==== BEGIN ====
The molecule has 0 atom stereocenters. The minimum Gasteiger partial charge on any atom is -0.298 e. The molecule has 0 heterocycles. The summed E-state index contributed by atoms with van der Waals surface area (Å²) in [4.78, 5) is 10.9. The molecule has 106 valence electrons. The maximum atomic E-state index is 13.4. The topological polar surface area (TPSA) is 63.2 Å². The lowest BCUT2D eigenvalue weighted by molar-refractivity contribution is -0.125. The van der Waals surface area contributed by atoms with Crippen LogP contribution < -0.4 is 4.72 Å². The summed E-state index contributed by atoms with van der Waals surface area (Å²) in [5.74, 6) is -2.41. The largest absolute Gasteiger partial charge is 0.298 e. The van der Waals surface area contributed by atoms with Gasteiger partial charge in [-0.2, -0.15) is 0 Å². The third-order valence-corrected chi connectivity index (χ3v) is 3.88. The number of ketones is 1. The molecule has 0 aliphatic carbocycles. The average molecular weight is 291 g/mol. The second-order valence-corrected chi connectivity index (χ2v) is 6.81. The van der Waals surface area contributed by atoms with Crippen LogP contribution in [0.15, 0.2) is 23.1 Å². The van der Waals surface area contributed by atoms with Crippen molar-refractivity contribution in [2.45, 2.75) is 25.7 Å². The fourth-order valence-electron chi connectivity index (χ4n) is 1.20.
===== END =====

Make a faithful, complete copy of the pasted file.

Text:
The molecule has 0 atom stereocenters. The minimum Gasteiger partial charge on any atom is -0.298 e. The molecule has 0 heterocycles. The summed E-state index contributed by atoms with van der Waals surface area (Å²) in [4.78, 5) is 10.9. The molecule has 106 valence electrons. The maximum atomic E-state index is 13.4. The topological polar surface area (TPSA) is 63.2 Å². The lowest BCUT2D eigenvalue weighted by molar-refractivity contribution is -0.125. The van der Waals surface area contributed by atoms with Crippen LogP contribution < -0.4 is 4.72 Å². The summed E-state index contributed by atoms with van der Waals surface area (Å²) in [5.74, 6) is -2.41. The largest absolute Gasteiger partial charge is 0.298 e. The van der Waals surface area contributed by atoms with Gasteiger partial charge in [-0.2, -0.15) is 0 Å². The third-order valence-corrected chi connectivity index (χ3v) is 3.88. The number of ketones is 1. The molecule has 0 aliphatic carbocycles. The average molecular weight is 291 g/mol. The second-order valence-corrected chi connectivity index (χ2v) is 6.81. The van der Waals surface area contributed by atoms with Crippen LogP contribution in [0.15, 0.2) is 23.1 Å². The van der Waals surface area contributed by atoms with Crippen molar-refractivity contribution in [2.45, 2.75) is 25.7 Å². The fourth-order valence-electron chi connectivity index (χ4n) is 1.20.